Getting your first credit card is a significant step towards your financial independence. Additionally, credit cards are a great way to begin building your solid credit history, which will eventually qualify you for a mortgage, a car loan, or funds to launch a small business. Not to mention, secure your higher interest rates on credit and loans in the future. However, before you apply and own a credit card, you need to be able to charge what you can and be able to afford and pay your bill every month. Hence, an excellent time to start using a credit card is when you are not spending a lot – most likely while you are in college. With that in mind, we have summed up in one article, everything you need to know before getting your first credit card.
Assess your spending habits
Before you even think about applying for a credit card, consider having a budget in place, and carefully assess your spending habits. Do you have late fees on your utilities or other monthly services? Or are you often living paycheck to paycheck? If that is the case, a credit card might be a bad idea at the moment. You want to be sure you are able to handle the responsibility of a card because once you get it, the temptation to overspend is continuously present. Therefore, having a budget can help you establish and stick with responsible spending habits. As an idea, try building up a savings account before opening a line of credit. A savings account is an excellent proof that your budget is going well. Moreover, it can also help you in the event of an emergency.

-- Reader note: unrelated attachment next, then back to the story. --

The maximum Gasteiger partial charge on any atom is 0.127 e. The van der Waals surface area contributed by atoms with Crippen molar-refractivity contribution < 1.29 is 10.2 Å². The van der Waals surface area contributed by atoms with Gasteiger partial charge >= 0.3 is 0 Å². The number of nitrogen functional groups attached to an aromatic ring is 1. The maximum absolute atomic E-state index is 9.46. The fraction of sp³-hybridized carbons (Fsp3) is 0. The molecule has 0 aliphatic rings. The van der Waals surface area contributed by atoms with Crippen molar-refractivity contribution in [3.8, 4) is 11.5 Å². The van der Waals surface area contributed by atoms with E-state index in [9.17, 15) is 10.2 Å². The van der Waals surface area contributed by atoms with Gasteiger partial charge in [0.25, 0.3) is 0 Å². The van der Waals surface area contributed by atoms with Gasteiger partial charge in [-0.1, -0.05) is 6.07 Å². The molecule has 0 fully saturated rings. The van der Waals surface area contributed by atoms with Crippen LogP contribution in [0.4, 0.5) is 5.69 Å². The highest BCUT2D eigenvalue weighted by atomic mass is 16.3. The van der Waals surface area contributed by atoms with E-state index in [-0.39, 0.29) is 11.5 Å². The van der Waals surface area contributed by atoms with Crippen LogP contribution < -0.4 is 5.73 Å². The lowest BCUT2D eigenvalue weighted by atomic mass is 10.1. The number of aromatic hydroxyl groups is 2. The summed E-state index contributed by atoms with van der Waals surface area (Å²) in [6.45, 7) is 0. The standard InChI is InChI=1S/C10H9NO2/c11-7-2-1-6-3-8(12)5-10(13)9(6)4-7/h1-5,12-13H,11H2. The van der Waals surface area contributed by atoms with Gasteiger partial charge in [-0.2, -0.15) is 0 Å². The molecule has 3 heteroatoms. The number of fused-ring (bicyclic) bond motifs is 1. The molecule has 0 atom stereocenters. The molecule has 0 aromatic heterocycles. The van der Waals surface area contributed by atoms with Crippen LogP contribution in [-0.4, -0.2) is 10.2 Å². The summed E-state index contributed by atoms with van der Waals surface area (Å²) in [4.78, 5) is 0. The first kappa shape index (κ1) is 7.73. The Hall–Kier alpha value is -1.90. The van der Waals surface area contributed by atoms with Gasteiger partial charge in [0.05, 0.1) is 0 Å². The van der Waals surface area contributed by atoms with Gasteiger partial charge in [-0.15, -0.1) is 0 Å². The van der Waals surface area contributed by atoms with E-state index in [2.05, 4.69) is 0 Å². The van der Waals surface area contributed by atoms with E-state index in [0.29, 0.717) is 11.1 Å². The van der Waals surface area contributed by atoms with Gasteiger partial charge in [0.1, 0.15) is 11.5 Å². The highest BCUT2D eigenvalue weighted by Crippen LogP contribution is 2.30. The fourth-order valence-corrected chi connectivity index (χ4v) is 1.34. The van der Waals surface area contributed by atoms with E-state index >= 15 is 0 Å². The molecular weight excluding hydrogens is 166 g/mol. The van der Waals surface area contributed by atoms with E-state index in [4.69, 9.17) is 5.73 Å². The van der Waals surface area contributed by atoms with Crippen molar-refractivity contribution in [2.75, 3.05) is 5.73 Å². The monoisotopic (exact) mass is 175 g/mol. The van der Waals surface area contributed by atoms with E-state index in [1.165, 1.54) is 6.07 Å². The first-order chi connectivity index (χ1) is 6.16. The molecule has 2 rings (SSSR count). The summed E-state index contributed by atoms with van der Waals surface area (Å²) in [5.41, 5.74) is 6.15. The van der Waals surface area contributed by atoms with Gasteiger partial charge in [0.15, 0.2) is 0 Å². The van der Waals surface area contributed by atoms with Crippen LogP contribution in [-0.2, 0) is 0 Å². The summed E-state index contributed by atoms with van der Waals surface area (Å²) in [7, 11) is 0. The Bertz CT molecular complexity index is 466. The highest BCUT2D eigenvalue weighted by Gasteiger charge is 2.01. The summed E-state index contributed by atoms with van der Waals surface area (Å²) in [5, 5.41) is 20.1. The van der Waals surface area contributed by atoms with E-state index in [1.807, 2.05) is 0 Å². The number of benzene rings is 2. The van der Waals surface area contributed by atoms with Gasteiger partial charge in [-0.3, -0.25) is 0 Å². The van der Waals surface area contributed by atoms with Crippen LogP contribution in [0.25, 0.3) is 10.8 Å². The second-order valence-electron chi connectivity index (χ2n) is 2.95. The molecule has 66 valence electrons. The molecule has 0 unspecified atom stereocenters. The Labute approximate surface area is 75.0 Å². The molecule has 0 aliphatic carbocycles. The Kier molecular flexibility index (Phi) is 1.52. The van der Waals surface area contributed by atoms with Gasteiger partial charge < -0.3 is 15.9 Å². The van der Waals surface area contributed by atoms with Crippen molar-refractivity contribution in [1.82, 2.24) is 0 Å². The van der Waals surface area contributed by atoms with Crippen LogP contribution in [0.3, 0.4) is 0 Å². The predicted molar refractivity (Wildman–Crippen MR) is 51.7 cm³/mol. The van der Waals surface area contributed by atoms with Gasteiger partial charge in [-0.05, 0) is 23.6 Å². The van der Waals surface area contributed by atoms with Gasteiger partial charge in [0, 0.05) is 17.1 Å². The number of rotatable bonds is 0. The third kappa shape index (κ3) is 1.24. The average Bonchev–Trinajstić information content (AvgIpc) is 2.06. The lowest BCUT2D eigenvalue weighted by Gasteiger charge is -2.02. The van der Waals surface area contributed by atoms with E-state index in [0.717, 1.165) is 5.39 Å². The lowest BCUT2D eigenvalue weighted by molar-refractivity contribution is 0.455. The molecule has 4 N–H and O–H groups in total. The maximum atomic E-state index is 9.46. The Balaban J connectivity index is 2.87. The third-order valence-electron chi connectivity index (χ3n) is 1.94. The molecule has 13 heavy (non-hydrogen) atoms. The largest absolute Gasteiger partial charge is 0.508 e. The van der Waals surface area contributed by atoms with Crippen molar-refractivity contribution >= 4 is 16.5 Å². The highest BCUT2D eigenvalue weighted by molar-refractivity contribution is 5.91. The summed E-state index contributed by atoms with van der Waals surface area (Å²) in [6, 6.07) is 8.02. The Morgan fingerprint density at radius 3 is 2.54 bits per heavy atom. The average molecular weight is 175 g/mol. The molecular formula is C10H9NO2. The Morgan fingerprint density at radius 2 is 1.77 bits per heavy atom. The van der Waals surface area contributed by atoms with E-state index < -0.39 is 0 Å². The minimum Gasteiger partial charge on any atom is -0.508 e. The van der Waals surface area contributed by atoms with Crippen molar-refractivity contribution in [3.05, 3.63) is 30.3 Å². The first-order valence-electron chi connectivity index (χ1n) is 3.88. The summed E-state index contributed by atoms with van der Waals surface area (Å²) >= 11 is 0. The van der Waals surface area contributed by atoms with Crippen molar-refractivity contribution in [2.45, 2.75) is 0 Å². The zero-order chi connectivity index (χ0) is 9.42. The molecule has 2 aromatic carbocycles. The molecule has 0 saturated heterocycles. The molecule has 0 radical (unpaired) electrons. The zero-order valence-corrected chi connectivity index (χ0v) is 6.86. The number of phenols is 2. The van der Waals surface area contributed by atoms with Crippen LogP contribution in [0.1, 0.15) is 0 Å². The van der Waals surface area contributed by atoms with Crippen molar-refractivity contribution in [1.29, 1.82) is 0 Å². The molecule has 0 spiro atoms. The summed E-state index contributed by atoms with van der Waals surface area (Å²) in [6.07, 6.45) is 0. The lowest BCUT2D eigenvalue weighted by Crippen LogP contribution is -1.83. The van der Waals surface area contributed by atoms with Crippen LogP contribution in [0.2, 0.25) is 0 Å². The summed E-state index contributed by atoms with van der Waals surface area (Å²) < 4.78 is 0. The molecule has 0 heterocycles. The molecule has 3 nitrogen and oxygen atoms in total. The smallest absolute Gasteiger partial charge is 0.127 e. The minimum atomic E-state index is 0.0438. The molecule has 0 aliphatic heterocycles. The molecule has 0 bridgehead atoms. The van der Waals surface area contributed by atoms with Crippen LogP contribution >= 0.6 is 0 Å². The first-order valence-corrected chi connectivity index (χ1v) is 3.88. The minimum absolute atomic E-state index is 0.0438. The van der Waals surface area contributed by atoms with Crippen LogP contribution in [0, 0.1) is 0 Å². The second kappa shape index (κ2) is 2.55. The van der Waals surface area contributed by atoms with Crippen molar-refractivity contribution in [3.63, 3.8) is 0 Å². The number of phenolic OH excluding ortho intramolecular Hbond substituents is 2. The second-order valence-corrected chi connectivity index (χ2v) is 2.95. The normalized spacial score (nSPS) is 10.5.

Consider the pros and cons of having a credit card
A credit card is one of many forms of payment, such as cash, debit cards, and checks. However, credit cards are so popular because they also offer convenience and benefits. They typically give greater security than many other forms of payment. For instance, if your credit card is lost or stolen, nearly all card issuers have a $0 liability policy. Also, credit issuers monitor transactions, so they can flag you if something seems suspicious – thus avoiding fraudulent purchases. A significant advantage is that many credit cards allow you to earn valuable rewards in the form of cashback, miles, or points. Lastly, a credit card also allows those who are new to credit to build their credit history.
Despite the advantages of having a credit card, there are other factors to consider. For example, credit card users have the potential to accumulate too much debt if they don`t manage their accounts responsibly. And, credit card accounts can also mean fees, interest, or other related costs.
Understand that you need credit to be able to build credit
If you do not have any credit history, getting your first credit card can be tricky. Why? Because to get credit, you need a credit history. That is one of the primary factors that credit card issuers consider when approving an applicant. So what can you do? The best thing is to visit the bank where you already have an account and tell them you want to start building a credit history with a credit card. Most likely, they will allow you to begin with a low-limit credit card. Another option is a secured credit card—an account that requires you to have cash in a bank account to cover any purchases you make with the card. Unlike a debit card, secured credit cards do build your credit. And, in most cases, you can ask your bank to upgrade your account after a year or so of responsible usage.